Reliance on China

Defense-minded lawmakers have spent years raising concerns about critical minerals, a list of 50 minerals the U.S. Geological Survey deems “critical to the U.S. economy and national security,” including aluminum, cobalt, graphite, magnesium, manganese, titanium, tungsten and zinc.

Cobalt, for example, is a component in high-temperature sections of jet engines and industrial gas turbines. Tungsten is used in armor-penetrating projectiles as well as aircraft weights and counterweights. 

Rare earth metals have specific, crucial uses too: Samarium is used in permanent magnets for tank navigation; lanthanum is used in infrared-absorbing glass for night vision goggles. A single F-35 Lightning II joint strike fighter requires 920 pounds of rare earth materials, a 2013 Congressional Research Service report concluded.

But China dominates the processing and refining market for many of those materials. According to research from the Brookings Institution, China refines 68 percent of nickel globally, 40 percent of copper, 59 percent of lithium and 73 percent of cobalt — even though those materials are sourced from a variety of countries. For rare earth elements, China dominates both mining and processing.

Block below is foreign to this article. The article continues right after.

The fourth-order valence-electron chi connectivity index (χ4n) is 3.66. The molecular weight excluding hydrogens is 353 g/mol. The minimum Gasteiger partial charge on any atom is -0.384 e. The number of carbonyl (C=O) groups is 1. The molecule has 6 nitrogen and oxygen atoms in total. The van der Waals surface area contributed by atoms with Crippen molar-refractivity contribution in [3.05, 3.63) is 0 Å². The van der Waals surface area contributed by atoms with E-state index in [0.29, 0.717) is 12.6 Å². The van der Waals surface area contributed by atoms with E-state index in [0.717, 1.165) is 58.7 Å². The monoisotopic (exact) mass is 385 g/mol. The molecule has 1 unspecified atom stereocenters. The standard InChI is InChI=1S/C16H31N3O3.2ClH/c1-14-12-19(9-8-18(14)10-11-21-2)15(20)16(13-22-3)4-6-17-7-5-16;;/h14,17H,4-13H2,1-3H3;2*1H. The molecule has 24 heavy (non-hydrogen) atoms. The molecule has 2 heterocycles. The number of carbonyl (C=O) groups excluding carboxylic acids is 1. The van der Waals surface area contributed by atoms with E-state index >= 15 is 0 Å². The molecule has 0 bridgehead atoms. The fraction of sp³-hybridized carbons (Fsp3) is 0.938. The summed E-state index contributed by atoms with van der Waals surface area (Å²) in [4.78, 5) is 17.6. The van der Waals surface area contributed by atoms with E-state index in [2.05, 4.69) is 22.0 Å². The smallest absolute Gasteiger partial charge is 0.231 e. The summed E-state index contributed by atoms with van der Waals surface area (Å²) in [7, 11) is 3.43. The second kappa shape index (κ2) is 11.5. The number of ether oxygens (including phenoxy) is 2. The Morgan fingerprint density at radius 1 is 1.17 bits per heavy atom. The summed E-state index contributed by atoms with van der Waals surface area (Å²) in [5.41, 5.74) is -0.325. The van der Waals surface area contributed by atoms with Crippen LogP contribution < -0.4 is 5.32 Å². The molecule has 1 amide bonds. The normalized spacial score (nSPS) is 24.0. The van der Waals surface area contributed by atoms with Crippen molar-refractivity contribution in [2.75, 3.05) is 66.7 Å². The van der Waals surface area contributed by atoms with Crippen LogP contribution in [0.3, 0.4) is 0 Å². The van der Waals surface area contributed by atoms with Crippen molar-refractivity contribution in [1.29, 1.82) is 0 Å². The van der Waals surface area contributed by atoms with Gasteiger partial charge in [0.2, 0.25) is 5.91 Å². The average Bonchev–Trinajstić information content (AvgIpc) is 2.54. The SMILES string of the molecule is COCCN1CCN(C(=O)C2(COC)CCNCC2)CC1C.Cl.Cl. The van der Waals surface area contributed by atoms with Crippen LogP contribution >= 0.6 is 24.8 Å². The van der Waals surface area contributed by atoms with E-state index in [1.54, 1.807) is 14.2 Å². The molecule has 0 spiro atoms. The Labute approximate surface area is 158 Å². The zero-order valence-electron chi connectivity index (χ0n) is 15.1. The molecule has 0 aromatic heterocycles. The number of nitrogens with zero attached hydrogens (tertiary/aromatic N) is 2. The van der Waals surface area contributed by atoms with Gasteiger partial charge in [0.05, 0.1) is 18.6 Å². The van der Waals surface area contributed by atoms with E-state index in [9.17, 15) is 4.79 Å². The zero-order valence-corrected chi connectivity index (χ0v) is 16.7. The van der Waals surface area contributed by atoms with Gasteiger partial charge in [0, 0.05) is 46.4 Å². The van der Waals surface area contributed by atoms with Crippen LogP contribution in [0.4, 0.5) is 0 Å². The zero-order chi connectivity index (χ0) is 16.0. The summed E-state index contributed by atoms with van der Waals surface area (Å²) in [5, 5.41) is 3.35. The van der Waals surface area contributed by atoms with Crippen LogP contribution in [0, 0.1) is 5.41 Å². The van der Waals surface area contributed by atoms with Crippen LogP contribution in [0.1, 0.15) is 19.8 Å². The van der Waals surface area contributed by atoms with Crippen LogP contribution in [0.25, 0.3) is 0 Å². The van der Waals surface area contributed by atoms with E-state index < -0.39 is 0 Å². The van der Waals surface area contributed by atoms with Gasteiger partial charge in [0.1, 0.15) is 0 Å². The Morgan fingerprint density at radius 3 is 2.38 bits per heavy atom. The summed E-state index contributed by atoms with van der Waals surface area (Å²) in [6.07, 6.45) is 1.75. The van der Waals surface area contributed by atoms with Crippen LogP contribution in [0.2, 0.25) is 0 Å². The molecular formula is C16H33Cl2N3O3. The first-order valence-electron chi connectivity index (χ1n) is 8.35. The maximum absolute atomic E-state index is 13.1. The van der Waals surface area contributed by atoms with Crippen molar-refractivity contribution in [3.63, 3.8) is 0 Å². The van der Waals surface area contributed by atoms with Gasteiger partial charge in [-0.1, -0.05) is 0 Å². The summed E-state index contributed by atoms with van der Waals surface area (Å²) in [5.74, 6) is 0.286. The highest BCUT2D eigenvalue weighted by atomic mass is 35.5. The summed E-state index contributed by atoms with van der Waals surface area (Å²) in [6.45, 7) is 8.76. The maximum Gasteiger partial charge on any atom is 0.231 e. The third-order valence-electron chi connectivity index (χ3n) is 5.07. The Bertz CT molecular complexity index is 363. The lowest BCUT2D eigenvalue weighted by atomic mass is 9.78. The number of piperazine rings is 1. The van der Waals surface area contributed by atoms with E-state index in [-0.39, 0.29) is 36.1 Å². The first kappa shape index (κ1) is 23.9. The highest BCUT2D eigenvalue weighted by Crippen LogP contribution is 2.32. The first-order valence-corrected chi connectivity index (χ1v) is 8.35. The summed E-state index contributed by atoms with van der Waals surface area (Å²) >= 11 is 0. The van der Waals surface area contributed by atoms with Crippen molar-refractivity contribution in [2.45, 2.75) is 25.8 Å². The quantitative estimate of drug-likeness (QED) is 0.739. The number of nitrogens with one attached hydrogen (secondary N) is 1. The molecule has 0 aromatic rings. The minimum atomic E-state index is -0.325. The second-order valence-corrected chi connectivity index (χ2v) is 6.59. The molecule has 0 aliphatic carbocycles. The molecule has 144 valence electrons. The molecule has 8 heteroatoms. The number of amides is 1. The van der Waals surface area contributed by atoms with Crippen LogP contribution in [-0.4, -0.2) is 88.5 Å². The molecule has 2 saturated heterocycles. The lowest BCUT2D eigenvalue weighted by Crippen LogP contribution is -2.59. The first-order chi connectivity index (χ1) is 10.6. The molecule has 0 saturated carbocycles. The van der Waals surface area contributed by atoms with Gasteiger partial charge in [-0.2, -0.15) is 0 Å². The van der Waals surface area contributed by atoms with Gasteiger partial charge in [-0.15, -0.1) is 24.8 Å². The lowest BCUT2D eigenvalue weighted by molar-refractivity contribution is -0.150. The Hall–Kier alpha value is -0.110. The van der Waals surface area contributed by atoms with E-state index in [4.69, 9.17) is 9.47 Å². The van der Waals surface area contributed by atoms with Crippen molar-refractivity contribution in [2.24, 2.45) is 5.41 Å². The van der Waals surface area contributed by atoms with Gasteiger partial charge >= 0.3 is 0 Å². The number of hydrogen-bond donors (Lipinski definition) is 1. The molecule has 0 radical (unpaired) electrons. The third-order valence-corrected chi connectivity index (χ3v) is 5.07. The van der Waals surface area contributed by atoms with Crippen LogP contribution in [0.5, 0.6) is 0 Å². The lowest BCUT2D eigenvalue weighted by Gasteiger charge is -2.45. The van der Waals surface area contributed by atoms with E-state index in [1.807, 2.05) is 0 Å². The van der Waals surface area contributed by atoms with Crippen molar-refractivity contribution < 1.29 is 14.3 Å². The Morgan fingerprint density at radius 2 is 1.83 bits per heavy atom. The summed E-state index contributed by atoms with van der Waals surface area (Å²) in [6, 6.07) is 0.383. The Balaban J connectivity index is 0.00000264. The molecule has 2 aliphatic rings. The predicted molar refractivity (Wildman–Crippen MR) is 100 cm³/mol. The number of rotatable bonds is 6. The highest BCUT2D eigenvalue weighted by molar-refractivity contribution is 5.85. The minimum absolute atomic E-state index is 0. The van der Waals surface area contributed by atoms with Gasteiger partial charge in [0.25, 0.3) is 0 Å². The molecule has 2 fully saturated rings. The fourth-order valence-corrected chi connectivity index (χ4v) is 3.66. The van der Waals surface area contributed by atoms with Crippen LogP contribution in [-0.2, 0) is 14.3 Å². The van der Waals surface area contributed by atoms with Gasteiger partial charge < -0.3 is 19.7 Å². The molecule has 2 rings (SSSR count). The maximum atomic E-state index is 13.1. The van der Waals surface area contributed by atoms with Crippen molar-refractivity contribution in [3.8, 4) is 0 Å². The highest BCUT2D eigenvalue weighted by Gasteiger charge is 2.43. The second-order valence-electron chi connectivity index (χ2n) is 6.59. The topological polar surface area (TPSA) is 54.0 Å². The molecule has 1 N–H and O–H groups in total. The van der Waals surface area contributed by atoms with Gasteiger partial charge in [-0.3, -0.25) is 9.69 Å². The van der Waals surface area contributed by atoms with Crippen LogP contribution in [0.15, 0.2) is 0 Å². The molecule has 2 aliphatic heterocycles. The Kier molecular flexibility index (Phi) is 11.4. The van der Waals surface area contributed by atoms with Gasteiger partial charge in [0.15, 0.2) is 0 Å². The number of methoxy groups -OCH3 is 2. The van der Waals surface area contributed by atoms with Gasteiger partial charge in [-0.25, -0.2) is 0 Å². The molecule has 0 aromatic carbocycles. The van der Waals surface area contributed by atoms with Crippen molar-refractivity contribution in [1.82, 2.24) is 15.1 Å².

“While they don’t have dominance across all the mineral mining itself, they are very strong and have made a lot of investments over a long period of time in companies that do that mining,” said Morgan Bazilian, a professor at the Colorado School of Mines who was previously the lead energy specialist at the World Bank. 

“So even if they are not mining the cobalt, say — which is the one that most people look at in their country — they certainly own a lot of the companies that do it in the Democratic Republic of Congo,” he said. 

That level of dependence has lawmakers worried amid worsening relations with Beijing and broader efforts by the United States to decouple certain parts of the U.S. supply from China.